Monday, August 10, 2009

Lessons Learned In Limbo

Long ago I came to the conclusion that the grocery store is not one of my favorite places. I usually try to get in, get the stuff, get in the car, get home, and get on with the rest of my life. Because who has time to meander meditatively through the dairy department when your to-do list is five times longer than your grocery list?

But during this transitional, limbo-esque period of life, my grocery store trips have now become 43.6% less frantic than they were before. (Don't you just love statistics that are pulled right out of thin air?)

They have become less frantic mainly because I've been making some changes to my Grocery Store Behavior. I've started to stroll instead of sprint. I have taken the time to stop and peruse new foods that I never noticed before. I have even caught myself humming (yes, humming!) as I shopped.

I've also become a sort of "stealth shopper," trying to train myself to be aware of people that I can stealthily be a blessing to.

There are a lot of elderly people at grocery stores and with some of them, I get the feeling that their grocery store outing is one of the highlights of their week. I see the look of loneliness on their countenances and when they catch my eye I feel like they are silently asking, "Do you see me? Will you speak to me?"

And when a little wrinkled and beautiful lady asks me, "Dearie, can you reach the Raisin Bran on the top shelf?" I think she might really be asking, "Do you have an extra moment just to notice me?"

In this new challenge to myself to really see the people around me, I take the time to not only reach the cereal for her but to also stand still for a minute and talk about the price of eggs. Or the hot weather. Or whatever. The words aren't important. The fact that someone is taking the time to say the words, is.

Another aspect of my stealthy commitment to be a grocery store blessing takes place at the check out area. If I have a whole cart load of things and the person behind me has just four or five things I'll say, "Would you like to go in front of me?"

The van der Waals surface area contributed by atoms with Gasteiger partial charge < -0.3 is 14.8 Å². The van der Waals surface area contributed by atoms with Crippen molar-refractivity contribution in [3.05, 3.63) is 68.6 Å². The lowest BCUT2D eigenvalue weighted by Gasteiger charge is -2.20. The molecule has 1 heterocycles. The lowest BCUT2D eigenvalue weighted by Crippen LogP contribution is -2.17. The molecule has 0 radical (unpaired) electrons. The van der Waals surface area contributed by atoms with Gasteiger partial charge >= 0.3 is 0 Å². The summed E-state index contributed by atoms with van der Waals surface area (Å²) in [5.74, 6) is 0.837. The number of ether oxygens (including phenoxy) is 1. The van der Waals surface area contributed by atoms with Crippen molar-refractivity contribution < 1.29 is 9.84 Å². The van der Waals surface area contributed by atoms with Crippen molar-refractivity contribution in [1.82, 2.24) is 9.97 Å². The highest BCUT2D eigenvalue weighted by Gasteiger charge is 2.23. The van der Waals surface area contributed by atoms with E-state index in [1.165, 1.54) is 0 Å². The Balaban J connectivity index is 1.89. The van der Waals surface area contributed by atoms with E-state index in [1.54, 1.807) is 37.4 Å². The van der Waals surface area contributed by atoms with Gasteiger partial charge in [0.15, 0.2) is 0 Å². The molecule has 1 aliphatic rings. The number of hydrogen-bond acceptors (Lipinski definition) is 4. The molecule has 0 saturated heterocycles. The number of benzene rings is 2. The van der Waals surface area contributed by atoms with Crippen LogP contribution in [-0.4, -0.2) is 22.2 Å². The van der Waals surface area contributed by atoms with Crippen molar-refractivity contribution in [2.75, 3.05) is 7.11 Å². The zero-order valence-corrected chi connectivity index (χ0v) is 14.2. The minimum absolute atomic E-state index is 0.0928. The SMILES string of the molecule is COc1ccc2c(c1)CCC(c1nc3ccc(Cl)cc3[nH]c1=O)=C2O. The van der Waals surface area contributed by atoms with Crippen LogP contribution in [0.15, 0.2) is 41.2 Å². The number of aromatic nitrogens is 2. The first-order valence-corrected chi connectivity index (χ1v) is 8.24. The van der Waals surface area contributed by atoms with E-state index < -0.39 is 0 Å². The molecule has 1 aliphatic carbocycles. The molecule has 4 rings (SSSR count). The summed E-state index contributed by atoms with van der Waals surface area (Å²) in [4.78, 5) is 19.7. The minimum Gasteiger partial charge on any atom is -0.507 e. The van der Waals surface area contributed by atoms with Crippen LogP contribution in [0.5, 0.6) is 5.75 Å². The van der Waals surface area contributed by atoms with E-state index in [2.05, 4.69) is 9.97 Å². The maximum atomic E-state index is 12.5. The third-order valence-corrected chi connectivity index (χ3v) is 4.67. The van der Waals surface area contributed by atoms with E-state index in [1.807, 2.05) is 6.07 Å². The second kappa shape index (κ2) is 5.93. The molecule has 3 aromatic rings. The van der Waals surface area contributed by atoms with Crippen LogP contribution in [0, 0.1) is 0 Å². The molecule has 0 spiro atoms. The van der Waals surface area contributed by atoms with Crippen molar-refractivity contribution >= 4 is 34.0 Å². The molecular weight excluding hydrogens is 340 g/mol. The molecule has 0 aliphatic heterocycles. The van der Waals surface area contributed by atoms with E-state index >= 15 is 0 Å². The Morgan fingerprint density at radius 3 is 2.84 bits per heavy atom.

It is almost comical to see the range of reactions that cross their face.

First, I see shock. Then disbelief. Then surprise. Then finally, acceptance.

They say, "Really? You really mean it?"

Like I have just offered to buy them their own island, write them a check for a million dollars, and send them to the French Riviera for a month.

I wave a languid hand in their direction and say, "Yes, go on. I'm in no hurry."

They scuttle on in front of me and the whole time they're being checked out, they keep on casting anxious looks back at me, as I though I might suddenly change my mind and leap suddenly upon them, snatching their groceries away and shoving them to the back of the line where I will then call store security and have them arrested for cutting into line.

When their things are all checked out and they're reaching for their bag, they cast one last tremulous glance in my direction and say, "Thanks again, very much!" (Like they're still afraid I might change my mind.)

And I just have to laugh to myself because these are such small things to do! Grab a box of cereal for a person and take thirty extra seconds to chat. Let a person get ahead of you in line who is obviously hurried and hassled. No biggie!

I think that busyness is a disease with many symptoms, one of which is blindness. Busyness makes us blind to small things along the way, small acts of kindness in the grocery store, small ways of reaching out and making big differences to people who are carrying all sorts of unnameable, unspeakable burdens.

And believe me when I say that I am not writing these words so that I can preach at you. I am writing these words so that I can preach at me. I just happen to have a Masters Degree in the Art of Busyness. I have blown by so many people in my life it's not even funny. I have stood in line with my mountain of groceries and made a very deliberate point to not notice the person behind me with just three cans of soup.

Because if I let them go ahead of me, I might put myself behind schedule by two whole minutes! Two minutes, I tell you! How could this universe possibly continue to exist if I were to be delayed by two minutes?

I know that in a matter of time, I will be back to my "real life," back to all the hectic happenings that fill up the days and nights of a pastor's wife. But my hope is that I won't forget these lessons I learned in limbo, lessons I learned during this time when things weren't quite as frantic as usual.

And you know what? I believe that the day will come when I will be the person standing in line with three cans of soup and some munificent person in front of me with a mountain of groceries will say to me, "Would you like to go first?"

What goes around comes around.

That's just one of the lessons I learned in limbo.

23 Had Something To Say (Just click here!):

Vickie said...

Love this post!!!

With Erin gone, the rush is less pressing. Like you, I have chosen to go with the new pace and make something of it rather than bemoaning the fact that My prime rush motivation is irretrievably gone.

I think in Steve's business (not busyness), this is the idea of "Be Still."


Lizz said...